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All Things Considered

Ahead Of Wildfire Season, Scientists Study What Fuels Fires

Friday, May 09, 2014

The federal fire scientists hope to hand off their findings to fire managers, who have to make the quick decisions on where to deploy resources that could protect lives and property.

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The Leonard Lopate Show

"Fed Up" Shows That Sugar Makes People Fat and Sick

Friday, May 09, 2014

Added sugar in 80 percent of products sold in grocery stores has led to an epidemic in obesity in America.

Comments [43]

The Leonard Lopate Show

Please Explain: Polio and Why It's on the Rise

Friday, May 09, 2014

This week, for the first time ever, the World Health Organization declared the spread of polio an international public health emergency that undermine the nearly 30-year effort to eradicate disease.

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The Leonard Lopate Show

Exercise Is Good for Your Brain

Friday, May 09, 2014

A new study shows that the more exercise you do at 25, the healthier your brain tends to be when you reach middle age.

Comments [2]

Morning Edition

Former Commando Turns Conservationist To Save Elephants Of Dzanga Bai

Friday, May 09, 2014

Nir Kalron was once an Israeli commando, then private security consultant to African leaders, and a dealer of legal arms. Today he's working with African locals to hunt ivory poachers via satellite.

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PRI's The World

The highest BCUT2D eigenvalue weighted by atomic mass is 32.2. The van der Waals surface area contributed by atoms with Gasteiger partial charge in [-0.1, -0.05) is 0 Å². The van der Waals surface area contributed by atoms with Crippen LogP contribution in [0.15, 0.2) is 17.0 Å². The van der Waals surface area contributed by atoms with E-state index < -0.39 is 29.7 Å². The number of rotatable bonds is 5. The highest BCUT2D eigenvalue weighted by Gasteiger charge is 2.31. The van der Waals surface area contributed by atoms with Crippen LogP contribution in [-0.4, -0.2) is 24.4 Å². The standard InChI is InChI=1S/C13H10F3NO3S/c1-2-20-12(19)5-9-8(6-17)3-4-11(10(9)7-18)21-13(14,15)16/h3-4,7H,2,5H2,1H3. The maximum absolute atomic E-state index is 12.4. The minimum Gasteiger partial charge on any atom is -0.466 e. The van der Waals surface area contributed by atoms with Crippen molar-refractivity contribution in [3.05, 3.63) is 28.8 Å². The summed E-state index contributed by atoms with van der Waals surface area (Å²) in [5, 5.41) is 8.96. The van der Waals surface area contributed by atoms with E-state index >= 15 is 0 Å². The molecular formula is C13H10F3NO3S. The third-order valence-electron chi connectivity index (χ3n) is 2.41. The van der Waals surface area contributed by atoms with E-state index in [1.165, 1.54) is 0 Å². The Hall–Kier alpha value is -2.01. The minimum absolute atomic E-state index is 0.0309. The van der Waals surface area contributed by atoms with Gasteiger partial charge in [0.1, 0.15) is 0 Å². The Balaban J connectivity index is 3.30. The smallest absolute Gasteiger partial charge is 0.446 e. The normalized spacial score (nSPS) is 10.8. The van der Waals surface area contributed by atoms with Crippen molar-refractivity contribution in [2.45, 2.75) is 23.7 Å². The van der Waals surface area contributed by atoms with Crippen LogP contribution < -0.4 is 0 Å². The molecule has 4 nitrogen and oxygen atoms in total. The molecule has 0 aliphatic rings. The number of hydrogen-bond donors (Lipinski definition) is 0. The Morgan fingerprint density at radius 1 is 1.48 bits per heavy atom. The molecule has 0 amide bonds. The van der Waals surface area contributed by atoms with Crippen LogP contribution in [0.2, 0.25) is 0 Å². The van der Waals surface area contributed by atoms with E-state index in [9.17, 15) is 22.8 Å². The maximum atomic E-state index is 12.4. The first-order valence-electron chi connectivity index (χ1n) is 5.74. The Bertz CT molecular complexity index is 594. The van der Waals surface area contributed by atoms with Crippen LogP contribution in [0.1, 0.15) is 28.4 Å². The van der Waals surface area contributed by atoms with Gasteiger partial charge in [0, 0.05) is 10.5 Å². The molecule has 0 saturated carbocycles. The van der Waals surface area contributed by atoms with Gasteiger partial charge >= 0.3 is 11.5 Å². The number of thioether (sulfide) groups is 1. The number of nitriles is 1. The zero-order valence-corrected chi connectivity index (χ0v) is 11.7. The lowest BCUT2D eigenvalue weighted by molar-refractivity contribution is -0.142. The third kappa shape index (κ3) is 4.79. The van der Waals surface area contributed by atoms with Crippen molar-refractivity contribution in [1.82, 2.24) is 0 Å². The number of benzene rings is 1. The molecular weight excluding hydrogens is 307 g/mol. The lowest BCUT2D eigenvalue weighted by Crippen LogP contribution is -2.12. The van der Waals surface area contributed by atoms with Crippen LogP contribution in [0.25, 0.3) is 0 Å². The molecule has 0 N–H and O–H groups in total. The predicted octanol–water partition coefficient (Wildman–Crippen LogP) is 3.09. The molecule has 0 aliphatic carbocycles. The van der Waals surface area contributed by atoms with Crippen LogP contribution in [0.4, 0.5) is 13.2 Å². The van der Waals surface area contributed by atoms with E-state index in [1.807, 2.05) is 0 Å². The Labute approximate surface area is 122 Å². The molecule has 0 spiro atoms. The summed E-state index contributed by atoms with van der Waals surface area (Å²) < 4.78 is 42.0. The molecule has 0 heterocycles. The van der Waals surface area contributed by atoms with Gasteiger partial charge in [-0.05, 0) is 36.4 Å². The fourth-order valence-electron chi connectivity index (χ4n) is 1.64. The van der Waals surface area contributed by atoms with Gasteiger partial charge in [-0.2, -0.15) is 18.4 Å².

If you drink wine and care about the planet, cork growers want your attention

Friday, May 09, 2014

You may have noticed that more and more wine bottles — even expensive ones — are increasingly coming with screw tops and synthetic stoppers. You might not think much about the stopper when you make a purchase, but cork producers want you to start. They're mounting a campaign to show that real cork is better for the planet.

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Mars Offers Humanity A Do-Over

Thursday, May 08, 2014

If projects to colonize Mars succeed, how will these new communities be run? Barbara J. King says they represent an opportunity to fashion a more egalitarian way of life than we have on Earth.

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All Things Considered

How To Tell When A Laugh Is Real: The Answer Is In A Breath

Thursday, May 08, 2014

Greg Bryant, a professor at UCLA, explains his studies on laughter. Using acoustic analysis, he found that real laughter was more emotional, closer to animals, and fake laughter was closer to speech.

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The Leonard Lopate Show

The Most Radioactive Place in New York Is Now a Superfund Site

Thursday, May 08, 2014

The former location of the Wolff-Alport Chemical Company in Ridgewood, Queens is the most radioactive spot in New York City. Today the EPA added the property to the list of federal Superfund sites. The other two superfund sites in the city are Newtown Creek and the Gowanus Canal. Nate Lavey video producer for The New Yorker talks about the history of the property and the risks to people who work there now.

Work began at the site nearly 100 years ago, with the production of rare earth metals as additives to steel and lighter flints. One of the byproducts of that industrial process is thorium – a radioactive element. “At that time they took their thorium byproduct and dumped it into the city’s sewer system,” said Lavey. “[The owners] would have known that thorium was radioactive…but they probably didn’t have a good idea of how dangerous the chemicals they were handling were.” The contamination is fairly localized to the site, but Lavey noted that the EPA is looking at nearby blocks as well.